For example, your dog may see two or three other dogs playing and it looks like fun. For your dog, the thought of jumping into a group or pack of dogs can induce strong feelings of anxiety. In this specific case, you can try to socialize your dog to make it more comfortable in these situations.
Is It A Sign Of Aggression?
Aggression vs Play
When your dog has raised hairs during play, it might be a good idea to keep a close eye on him or her. For dogs that like to play, there is an unspoken etiquette for showing signs of submission. Dogs that get along very well will submit to each other.
This isn’t necessarily a sign of who is the pack leader or who is the weaker dog.
Raised hackles during play isn’t a very good sign. Other dogs that are playing will see these raised hairs and will assume that your dog is looking for a fight.
It is highly recommended to stay close to your dog, or even to keep him leashed. Dog fights can happen out of nowhere and can turn very ugly very quickly. Keep the play in a controlled environment.
If your dog comes into contact with an aggressive dog, you need to pay attention to your dog’s body language and see if your dog raises his hackles.
Pay Attention To Your Dog’s Cues
Since every dog is unique in their own way, it is important that you spend enough time with your dog to learn all of their cues. Find what their triggers are and you can either avoid them or work towards getting your dog to be comfortable with them.
You can tell if they are thinking about fight or flight. Understanding your dog’s emotional state is crucial.
Some dogs can get along famously with other dogs when they are off-leash. As soon as you leash your dog up, they may start getting raised hackles around those same dogs they just played with. This is a fairly common trigger that dogs are known for.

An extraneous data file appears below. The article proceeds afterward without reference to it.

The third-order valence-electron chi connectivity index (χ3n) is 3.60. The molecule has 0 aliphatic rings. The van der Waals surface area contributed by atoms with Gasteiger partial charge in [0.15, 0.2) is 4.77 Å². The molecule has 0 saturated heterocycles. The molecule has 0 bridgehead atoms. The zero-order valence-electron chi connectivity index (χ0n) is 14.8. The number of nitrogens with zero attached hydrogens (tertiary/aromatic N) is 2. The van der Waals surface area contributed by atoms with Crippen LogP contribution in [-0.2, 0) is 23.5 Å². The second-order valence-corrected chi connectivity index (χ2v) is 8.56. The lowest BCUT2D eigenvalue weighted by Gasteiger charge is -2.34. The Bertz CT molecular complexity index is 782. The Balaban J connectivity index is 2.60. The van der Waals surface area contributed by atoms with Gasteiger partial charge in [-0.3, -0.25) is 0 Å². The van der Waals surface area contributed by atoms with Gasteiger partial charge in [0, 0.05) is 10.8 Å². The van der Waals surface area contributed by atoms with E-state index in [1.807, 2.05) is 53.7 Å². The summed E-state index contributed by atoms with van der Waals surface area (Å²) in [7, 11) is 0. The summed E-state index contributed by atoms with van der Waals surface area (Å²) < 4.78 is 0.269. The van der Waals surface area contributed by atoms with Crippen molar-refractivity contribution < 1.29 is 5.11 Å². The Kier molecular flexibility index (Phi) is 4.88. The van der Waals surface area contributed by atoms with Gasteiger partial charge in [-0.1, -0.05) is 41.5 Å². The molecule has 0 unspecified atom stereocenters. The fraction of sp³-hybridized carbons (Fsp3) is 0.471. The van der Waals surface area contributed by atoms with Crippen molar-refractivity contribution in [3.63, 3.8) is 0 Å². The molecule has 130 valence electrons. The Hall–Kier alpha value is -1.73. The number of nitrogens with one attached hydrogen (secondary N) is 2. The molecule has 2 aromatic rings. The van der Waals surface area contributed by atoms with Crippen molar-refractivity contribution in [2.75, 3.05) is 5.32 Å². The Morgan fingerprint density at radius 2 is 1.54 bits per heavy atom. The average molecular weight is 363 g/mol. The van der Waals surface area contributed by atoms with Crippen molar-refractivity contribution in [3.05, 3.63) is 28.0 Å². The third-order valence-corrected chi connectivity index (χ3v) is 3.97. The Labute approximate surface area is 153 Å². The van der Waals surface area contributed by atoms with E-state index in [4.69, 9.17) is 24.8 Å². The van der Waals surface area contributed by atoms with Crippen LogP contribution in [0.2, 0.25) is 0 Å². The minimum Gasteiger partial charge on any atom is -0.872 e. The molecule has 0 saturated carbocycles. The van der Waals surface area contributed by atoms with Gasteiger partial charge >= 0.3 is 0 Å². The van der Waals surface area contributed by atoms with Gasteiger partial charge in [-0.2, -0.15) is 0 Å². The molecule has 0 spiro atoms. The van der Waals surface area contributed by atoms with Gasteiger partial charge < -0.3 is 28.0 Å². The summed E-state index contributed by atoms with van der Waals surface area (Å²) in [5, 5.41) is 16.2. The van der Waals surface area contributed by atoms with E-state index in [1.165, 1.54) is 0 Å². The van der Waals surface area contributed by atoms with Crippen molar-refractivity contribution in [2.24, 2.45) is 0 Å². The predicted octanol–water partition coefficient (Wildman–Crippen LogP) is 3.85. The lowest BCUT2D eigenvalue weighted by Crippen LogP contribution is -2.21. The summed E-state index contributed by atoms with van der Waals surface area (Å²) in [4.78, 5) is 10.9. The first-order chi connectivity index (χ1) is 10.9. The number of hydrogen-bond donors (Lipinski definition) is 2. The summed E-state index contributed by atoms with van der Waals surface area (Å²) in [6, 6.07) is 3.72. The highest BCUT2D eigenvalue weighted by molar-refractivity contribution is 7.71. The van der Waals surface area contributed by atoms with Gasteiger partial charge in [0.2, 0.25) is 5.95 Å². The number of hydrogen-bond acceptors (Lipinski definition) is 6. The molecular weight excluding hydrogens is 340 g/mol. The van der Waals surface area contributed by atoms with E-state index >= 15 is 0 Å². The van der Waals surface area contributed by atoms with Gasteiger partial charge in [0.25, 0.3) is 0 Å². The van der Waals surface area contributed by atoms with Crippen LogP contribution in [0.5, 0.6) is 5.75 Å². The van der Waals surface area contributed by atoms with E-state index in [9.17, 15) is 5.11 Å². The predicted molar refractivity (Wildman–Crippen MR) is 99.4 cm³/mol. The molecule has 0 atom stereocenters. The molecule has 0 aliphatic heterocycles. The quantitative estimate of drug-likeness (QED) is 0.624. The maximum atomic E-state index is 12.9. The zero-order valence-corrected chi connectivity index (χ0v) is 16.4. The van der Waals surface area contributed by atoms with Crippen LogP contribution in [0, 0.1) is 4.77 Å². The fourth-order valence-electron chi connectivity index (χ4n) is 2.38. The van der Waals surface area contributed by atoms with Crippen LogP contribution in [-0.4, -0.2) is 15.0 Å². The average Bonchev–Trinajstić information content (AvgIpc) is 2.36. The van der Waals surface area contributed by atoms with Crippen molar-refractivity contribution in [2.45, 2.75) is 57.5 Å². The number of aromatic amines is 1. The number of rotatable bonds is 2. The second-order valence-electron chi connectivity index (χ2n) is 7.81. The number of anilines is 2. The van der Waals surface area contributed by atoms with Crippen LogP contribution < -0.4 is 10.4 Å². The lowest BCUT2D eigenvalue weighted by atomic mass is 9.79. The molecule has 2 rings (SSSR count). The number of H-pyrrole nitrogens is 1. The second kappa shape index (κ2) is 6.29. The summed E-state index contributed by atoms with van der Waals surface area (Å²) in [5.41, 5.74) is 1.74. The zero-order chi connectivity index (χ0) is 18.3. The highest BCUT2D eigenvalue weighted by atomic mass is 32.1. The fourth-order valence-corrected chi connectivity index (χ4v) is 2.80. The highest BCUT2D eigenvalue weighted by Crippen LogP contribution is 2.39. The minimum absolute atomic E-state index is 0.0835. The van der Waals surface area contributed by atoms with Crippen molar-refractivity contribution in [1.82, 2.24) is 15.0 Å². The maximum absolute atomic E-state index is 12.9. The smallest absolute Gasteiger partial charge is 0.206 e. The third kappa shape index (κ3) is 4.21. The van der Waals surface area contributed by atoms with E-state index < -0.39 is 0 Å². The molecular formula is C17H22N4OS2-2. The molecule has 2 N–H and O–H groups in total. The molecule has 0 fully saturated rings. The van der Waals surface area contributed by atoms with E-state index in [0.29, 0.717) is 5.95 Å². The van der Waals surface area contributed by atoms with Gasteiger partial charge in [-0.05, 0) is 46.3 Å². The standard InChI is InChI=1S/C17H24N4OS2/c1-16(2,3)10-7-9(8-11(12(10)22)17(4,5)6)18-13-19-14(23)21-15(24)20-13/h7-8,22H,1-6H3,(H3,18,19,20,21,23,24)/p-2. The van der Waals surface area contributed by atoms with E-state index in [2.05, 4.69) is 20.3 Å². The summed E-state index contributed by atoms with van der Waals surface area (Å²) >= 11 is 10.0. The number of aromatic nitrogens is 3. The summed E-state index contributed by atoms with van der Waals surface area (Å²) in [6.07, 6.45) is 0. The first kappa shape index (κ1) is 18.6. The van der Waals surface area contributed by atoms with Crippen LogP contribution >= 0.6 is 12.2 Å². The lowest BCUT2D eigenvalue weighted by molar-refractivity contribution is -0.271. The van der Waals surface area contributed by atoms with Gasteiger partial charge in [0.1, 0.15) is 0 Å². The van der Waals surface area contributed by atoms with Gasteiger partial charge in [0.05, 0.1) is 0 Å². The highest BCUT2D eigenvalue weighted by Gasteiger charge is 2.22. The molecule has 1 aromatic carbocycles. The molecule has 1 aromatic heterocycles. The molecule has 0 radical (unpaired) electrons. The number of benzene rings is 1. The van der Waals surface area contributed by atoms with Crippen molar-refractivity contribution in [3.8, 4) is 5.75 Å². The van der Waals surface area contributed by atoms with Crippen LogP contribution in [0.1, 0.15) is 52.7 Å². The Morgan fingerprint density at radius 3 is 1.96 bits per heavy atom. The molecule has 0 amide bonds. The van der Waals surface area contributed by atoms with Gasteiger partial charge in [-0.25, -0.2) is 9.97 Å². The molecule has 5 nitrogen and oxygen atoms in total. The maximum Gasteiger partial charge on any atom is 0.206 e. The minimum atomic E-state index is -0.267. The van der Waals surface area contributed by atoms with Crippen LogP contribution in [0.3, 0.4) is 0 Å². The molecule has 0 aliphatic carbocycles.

Being “leash reactive” can be something that can be easily remedied simply by giving your dog a treat when it is behaving calmly around one of its triggers.
These heightened senses don’t always have to be a bad thing. You can use them as opportunities to help your dog build confidence. If you see your dog reacting irrationally in a certain environment, take note of what triggered that feeling for your dog.
You can come back with his or her favorite treat or toy. Spend some time in that environment to show them that there is nothing to be afraid of.
Preventing Your Dog’s Reaction
There are a handful of different ways to prevent your dog from making a move. The first and most obvious answer is to spend months training it out of them.
This can be tough to do, especially if your dog continually breaks the progress you’ve been making. So what can you do to keep your dog from breaking a streak of good behavior?
Training collars come in various styles. One of the most popular training collars is a choke chain style collar. These work great for people who are committed to leash training their dog to stop pulling. But what if your dog spends most of his time off-leash?
A lot of it comes down to how well your dog listens to you.
Dogs that haven’t had enough time to learn what is right and wrong will have a hard time listening if they’re reactive to certain situations. When something does happen, it can only take seconds for a fight or a bad bite.
At times like these, your dog’s recall is going to make a serious impact on how the situation unfolds. For people who prefer to have their dogs off-leash, it poses concerns about how you could tend to a situation if you’re 50 feet away and a fight breaks out.
In cases like these, many dog owners have opted into using remote trainers. A remote trainer is something like a shock collar, but is not limited to using shock. Newer remote trainer models have an option to just use a gentle vibration rather than a shock.
Depending on the model, certain remote trainers have options to use vibration or shock. In more sophisticated models, there is even an option to use a bitter spray that your dog would not like. These options introduce a more humane way of controlling a dog’s reactions if you are not within range to intervene.
Should You Use A Remote Trainer?
A remote trainer is good for people who have tried all the other ways of training their dog to listen. Another good reason to use a remote trainer would be for dogs that are very active outdoors, yet also have some reactivity triggers.
Training a dog’s reactivity takes months and can all be stripped away in minutes with a single bad episode. For dog owners that care for a reactive dog, a remote trainer is an incredible tool that people swear by.